Joining hands to thwart anti-NE people policies

Witoubou Newmai

No one can stop an idea ‘whose time has come.’


Rampant employment of virulent policies by the “powers that be” has prompted various organisations of the North East India region to float a platform christened as North East Forum for Indigenous People (NEFIP). This Forum is the result of a three-day event (April 1-3) dubbed as North East People’s Conference 2019 held in Imphal, which was participated by various organizations from the states of Assam, Meghalaya, Manipur, Nagaland and Tripura, according to media reports.


One of the resolutions of the NEFIP is—“to condemn and oppose the anti-North East people policies of the Central Government which have threatened the lives, resources, habitats and demography of the region.” Another resolution is to “support all the organisations in various States demanding the implementation of Inner Line Permit (ILP) system, National Register of Citizens (NRC) and other legislations to regulate influx in their respective States.” One resolution, with regard to the Citizenship (Amendment) Bill, says that the Forum will “oppose the impending threats resulting from Citizenship (Amendment) Bill 2016.”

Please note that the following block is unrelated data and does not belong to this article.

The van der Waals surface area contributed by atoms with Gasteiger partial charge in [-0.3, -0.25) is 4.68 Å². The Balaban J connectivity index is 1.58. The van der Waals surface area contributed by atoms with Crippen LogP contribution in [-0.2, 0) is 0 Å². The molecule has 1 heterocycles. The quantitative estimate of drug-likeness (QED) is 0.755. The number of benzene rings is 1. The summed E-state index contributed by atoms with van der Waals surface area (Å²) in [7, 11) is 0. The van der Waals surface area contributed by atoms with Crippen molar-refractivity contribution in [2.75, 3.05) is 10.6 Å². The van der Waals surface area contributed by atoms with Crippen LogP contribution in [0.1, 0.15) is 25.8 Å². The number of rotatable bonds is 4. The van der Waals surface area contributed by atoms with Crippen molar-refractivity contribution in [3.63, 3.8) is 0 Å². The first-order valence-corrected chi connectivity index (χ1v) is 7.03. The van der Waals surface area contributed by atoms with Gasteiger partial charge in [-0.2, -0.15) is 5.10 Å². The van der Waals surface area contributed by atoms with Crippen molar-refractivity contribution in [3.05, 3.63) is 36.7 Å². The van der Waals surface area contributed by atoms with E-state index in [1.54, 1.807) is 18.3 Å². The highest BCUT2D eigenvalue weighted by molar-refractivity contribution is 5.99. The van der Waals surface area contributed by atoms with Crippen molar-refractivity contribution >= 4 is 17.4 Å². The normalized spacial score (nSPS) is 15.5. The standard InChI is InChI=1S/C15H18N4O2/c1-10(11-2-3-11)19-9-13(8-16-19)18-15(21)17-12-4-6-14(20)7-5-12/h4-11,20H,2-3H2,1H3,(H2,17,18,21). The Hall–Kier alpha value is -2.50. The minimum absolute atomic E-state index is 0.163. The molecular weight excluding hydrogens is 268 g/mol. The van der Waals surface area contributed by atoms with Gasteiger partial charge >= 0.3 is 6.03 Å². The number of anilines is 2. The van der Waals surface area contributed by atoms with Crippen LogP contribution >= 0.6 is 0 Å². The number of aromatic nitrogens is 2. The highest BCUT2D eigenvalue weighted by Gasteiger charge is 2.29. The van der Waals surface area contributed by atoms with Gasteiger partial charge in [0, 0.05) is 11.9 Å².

Though it is in an initial stage, the Forum appears promising. These organizations based in the region have formed the Forum as a way of creating a little space for them to become themselves to a certain degree. It is an endeavour to stand up together to say what is not right for the people.
What needs to be noted here is that, the coming together of these organizations of the region is also the realization that it is not alright anymore to remain complacent with these grotesque policies. They have also realized that the region has been limited conveniently to the viewpoints of the “powers that be” for so long.


Importantly, the endeavour of the North East organizations to join hands in thwarting arbitrary whims of the “powers that be” proves wrong the notion that the people of the region are prone to “quick adaptation.”


The North East Forum for Indigenous People can have a second dimension too. And that is, since a Forum such as this has the fervor for broaching various “elephants in the room,” which have ruffled relationships between communities, the member organisations of the NEFIP should take full advantage of their “coming together” to create the much-needed atmosphere for the engagement of dialogue between concerned groups. In other words, mechanisms which dilate dialogue-space should be devised.